How To Use A Superdrive on a Mac Laptop With An Internal DVD Drive
If you’ve ever tried to plug in an Apple Superdrive (external DVD drive) into a Macbook Pro or other Mac laptop with an internal DVD drive, you may have struggled to get the laptop to recognise the external drive and therefore be able to use it at all.
This week I had to get around this exact scenario, as it appears the internal drive is failing on my 17″ Macbook Pro (sigh), but the solution is actually very simple. I’ve not tested this on OS X Yosemite, but I know it works on Mountain Lion and it should work on Mavericks and in most other OS X versions I believe. External DVD drive functional happiness is all thanks to this blog for the fix.
If you follow these steps you’re obviously doing this all at your own risk.
How To Make a Mac Laptop Recognise an External DVD Drive
Step 1. Navigate to this file (click image for larger view) and back it up by making a copy of it to your Desktop in case anything goes wrong. The file path is:
You can get to the hidden Library folder by holding down ALT when clicking on the ‘Go’ menu in a Finder window.
Step 2. Open the file with Text Edit or any other text editor. I use Text Wrangler which is both excellent and free. On line 8, or between the <string></string> type in ‘mbasd=1’ so it looks like this…
Save the file.
Step 3. Restart and plug in your Superdrive and you should be good to go.
What is the file we just edited? Thanks to the Luz from the blog you can once again be illuminated…
Apparently, Apple engineers had the need to test the Superdrive with non-MacBook Air computers themselves, so the driver already has an option built-in to work on officially unsupported machines! All you need to do is enable that option, as follows:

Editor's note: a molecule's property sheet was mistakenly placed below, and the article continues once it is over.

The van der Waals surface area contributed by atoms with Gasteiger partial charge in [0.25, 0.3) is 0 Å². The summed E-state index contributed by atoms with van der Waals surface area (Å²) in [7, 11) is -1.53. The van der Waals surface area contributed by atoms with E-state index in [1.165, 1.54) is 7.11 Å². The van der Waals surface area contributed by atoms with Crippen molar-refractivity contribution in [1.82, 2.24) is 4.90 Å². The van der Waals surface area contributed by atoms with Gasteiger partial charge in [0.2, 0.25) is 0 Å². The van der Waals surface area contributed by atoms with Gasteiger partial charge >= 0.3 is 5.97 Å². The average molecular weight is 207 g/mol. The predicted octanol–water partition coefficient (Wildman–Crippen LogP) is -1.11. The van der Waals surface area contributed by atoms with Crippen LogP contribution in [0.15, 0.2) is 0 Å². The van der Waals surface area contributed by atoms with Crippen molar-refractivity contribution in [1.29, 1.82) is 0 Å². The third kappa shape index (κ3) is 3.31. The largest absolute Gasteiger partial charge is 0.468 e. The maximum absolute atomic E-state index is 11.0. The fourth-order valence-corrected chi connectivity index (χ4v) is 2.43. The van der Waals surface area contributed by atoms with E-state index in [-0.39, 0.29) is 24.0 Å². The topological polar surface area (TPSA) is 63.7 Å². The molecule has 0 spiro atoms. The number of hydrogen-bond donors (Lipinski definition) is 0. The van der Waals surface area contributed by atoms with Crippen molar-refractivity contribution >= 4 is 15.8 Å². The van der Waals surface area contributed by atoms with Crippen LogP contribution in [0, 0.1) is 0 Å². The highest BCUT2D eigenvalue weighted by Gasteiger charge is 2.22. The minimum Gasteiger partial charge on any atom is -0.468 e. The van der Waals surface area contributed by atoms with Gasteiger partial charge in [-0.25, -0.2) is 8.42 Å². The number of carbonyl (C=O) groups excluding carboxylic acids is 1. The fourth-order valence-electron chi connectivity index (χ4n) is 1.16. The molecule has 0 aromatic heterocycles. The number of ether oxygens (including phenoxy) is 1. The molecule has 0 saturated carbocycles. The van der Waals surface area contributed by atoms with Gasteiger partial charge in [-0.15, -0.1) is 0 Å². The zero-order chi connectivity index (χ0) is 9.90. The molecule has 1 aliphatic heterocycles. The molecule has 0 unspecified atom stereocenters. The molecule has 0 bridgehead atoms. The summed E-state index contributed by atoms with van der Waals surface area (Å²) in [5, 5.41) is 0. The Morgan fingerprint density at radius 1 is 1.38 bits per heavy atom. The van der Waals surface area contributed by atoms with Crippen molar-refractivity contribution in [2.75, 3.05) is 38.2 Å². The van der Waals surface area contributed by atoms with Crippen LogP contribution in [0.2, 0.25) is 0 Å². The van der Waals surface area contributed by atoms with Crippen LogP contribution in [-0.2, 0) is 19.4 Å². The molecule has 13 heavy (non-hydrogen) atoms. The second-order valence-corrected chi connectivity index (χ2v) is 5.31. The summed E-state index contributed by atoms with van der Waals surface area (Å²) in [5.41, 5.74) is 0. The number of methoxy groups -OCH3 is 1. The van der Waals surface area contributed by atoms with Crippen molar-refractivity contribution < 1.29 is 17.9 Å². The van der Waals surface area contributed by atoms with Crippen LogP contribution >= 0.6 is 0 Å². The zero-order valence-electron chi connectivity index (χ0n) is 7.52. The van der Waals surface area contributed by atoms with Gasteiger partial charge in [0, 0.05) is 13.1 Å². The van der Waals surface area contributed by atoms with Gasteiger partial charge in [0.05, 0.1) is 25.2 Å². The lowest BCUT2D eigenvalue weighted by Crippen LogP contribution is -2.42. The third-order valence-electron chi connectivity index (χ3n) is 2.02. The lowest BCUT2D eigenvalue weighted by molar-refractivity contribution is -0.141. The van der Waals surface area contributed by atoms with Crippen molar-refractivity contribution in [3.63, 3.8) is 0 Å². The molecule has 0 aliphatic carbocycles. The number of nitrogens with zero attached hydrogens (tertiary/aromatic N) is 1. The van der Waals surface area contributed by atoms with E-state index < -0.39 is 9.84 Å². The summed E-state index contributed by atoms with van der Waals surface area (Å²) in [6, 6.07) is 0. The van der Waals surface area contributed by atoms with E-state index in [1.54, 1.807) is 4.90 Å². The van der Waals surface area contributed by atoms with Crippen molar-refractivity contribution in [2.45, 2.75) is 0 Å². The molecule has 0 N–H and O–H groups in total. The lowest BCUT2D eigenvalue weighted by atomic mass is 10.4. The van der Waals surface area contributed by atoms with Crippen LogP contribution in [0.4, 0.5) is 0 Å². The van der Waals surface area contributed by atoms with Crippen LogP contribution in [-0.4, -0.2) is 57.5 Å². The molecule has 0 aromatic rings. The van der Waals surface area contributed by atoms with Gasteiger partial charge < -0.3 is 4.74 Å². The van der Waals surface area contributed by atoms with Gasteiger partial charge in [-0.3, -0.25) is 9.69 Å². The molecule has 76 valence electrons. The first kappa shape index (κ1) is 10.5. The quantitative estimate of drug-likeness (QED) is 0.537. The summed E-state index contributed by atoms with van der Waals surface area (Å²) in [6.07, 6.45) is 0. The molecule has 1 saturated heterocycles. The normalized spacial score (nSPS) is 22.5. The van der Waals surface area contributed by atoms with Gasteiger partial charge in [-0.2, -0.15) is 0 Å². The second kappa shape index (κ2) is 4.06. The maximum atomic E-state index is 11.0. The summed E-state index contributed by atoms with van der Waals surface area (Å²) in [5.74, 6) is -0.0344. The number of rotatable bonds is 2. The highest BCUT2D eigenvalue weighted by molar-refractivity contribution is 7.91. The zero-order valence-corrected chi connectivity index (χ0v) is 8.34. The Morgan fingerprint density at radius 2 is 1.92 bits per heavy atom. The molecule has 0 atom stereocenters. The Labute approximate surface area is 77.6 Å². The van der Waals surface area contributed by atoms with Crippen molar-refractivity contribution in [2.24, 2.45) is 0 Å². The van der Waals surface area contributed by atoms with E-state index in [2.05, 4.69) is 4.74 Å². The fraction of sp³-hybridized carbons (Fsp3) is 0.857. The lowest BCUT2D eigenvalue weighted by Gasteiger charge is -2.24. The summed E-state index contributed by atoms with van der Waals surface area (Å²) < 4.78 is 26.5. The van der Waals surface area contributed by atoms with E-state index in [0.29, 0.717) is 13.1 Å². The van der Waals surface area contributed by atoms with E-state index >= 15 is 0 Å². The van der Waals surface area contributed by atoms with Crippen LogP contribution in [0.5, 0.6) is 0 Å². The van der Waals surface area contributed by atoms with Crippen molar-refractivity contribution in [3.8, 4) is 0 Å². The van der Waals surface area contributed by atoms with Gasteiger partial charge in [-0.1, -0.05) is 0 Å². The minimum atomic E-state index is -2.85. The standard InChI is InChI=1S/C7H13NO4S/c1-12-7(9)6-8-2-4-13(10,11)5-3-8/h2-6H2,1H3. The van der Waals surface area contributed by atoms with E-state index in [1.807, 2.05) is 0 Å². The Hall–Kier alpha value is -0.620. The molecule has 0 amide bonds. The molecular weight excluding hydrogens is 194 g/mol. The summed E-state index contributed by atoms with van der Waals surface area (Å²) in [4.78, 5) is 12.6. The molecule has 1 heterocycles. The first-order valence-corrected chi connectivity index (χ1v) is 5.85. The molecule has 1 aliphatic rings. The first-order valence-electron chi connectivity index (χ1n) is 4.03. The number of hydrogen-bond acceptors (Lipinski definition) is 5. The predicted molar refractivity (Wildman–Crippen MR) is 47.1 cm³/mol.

The driver recognizes a boot parameter named “mbasd” (Mac Book Air Super Drive), which sets a flag in the driver which both overrides the check for the MBA and also tweaks something related to USB power management (the Superdrive probably needs more power than regular USB allows).
If you’re running Mac OS X El Capitan (10.11) or later you’ll need to check out this updated post from Luz, on how to successfully tackle the same issue.
It’s a little more complicated than the steps outlined above, so if you’ve only got one internet enabled device you might want to print out/copy down the instructions before you get started!
In fact Luz provides two options, one it seems is more reliable than the other. Jump through to the post to read the full answer, but here is the ‘quick fix’ that might work for you.
There is also a simpler method which consists of just typing in a terminal:
sudo nvram boot-args=”mbasd=1?
While it seems to work fine in many cases, some users ended up with their Mac not booting any more afterwards.
Maybe it was due to other important settings already present in boot-args, so if you want to give it a try, it might be a good idea to do a check first, see last post on this page